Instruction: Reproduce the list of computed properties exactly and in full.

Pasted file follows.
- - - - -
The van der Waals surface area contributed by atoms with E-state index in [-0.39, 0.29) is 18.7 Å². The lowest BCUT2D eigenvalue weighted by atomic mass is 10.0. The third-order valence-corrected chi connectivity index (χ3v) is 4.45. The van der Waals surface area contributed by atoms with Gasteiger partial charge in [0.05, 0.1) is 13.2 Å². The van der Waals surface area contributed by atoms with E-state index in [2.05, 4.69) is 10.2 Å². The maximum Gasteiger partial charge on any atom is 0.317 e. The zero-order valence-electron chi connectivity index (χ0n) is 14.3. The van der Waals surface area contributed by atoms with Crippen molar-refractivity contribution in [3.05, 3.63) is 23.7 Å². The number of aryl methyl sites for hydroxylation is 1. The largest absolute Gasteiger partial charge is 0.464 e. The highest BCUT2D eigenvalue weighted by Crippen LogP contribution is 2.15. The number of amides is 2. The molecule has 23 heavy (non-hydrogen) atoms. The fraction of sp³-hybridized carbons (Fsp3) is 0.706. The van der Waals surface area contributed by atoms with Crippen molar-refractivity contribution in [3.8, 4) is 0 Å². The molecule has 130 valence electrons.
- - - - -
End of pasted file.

The van der Waals surface area contributed by atoms with E-state index in [-0.39, 0.29) is 18.7 Å². The lowest BCUT2D eigenvalue weighted by atomic mass is 10.0. The third-order valence-corrected chi connectivity index (χ3v) is 4.45. The van der Waals surface area contributed by atoms with Gasteiger partial charge in [0.05, 0.1) is 13.2 Å². The van der Waals surface area contributed by atoms with E-state index in [2.05, 4.69) is 10.2 Å². The maximum Gasteiger partial charge on any atom is 0.317 e. The zero-order valence-electron chi connectivity index (χ0n) is 14.3. The van der Waals surface area contributed by atoms with Crippen molar-refractivity contribution in [3.05, 3.63) is 23.7 Å². The number of aryl methyl sites for hydroxylation is 1. The largest absolute Gasteiger partial charge is 0.464 e. The highest BCUT2D eigenvalue weighted by Crippen LogP contribution is 2.15. The number of amides is 2. The molecule has 23 heavy (non-hydrogen) atoms. The fraction of sp³-hybridized carbons (Fsp3) is 0.706. The van der Waals surface area contributed by atoms with Crippen molar-refractivity contribution in [3.8, 4) is 0 Å². The molecule has 130 valence electrons.